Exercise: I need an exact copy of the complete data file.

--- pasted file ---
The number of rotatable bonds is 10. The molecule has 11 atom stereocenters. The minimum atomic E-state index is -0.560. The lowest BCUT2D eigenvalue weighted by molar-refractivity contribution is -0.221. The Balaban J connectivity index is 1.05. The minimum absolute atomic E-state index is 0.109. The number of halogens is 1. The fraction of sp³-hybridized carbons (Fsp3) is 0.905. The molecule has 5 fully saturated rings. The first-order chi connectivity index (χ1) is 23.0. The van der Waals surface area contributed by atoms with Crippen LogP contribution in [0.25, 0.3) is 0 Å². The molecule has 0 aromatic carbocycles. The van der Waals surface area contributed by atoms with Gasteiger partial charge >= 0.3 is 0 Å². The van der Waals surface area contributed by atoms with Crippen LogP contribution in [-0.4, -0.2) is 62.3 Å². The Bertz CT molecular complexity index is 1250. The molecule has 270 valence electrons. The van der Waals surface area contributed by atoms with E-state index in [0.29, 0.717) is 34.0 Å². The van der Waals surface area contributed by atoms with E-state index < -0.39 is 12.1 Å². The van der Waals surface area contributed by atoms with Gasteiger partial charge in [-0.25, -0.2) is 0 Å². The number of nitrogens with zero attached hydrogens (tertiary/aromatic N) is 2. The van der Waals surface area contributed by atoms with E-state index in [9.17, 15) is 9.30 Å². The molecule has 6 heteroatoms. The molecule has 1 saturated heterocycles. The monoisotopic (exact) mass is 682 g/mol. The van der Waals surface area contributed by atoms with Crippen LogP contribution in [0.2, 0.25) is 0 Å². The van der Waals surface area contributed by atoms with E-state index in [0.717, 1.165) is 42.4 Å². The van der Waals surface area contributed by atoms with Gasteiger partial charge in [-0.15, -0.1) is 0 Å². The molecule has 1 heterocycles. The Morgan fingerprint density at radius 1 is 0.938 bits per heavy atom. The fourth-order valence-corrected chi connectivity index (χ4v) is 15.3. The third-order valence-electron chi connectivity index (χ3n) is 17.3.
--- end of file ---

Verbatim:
The number of rotatable bonds is 10. The molecule has 11 atom stereocenters. The minimum atomic E-state index is -0.560. The lowest BCUT2D eigenvalue weighted by molar-refractivity contribution is -0.221. The Balaban J connectivity index is 1.05. The minimum absolute atomic E-state index is 0.109. The number of halogens is 1. The fraction of sp³-hybridized carbons (Fsp3) is 0.905. The molecule has 5 fully saturated rings. The first-order chi connectivity index (χ1) is 23.0. The van der Waals surface area contributed by atoms with Crippen LogP contribution in [0.25, 0.3) is 0 Å². The molecule has 0 aromatic carbocycles. The van der Waals surface area contributed by atoms with Gasteiger partial charge >= 0.3 is 0 Å². The van der Waals surface area contributed by atoms with Crippen LogP contribution in [-0.4, -0.2) is 62.3 Å². The Bertz CT molecular complexity index is 1250. The molecule has 270 valence electrons. The van der Waals surface area contributed by atoms with E-state index in [0.29, 0.717) is 34.0 Å². The van der Waals surface area contributed by atoms with E-state index < -0.39 is 12.1 Å². The van der Waals surface area contributed by atoms with Gasteiger partial charge in [-0.25, -0.2) is 0 Å². The number of nitrogens with zero attached hydrogens (tertiary/aromatic N) is 2. The van der Waals surface area contributed by atoms with E-state index in [9.17, 15) is 9.30 Å². The molecule has 6 heteroatoms. The molecule has 1 saturated heterocycles. The monoisotopic (exact) mass is 682 g/mol. The van der Waals surface area contributed by atoms with Crippen LogP contribution in [0.2, 0.25) is 0 Å². The van der Waals surface area contributed by atoms with E-state index in [0.717, 1.165) is 42.4 Å². The van der Waals surface area contributed by atoms with Gasteiger partial charge in [-0.15, -0.1) is 0 Å². The molecule has 1 heterocycles. The Morgan fingerprint density at radius 1 is 0.938 bits per heavy atom. The fourth-order valence-corrected chi connectivity index (χ4v) is 15.3. The third-order valence-electron chi connectivity index (χ3n) is 17.3.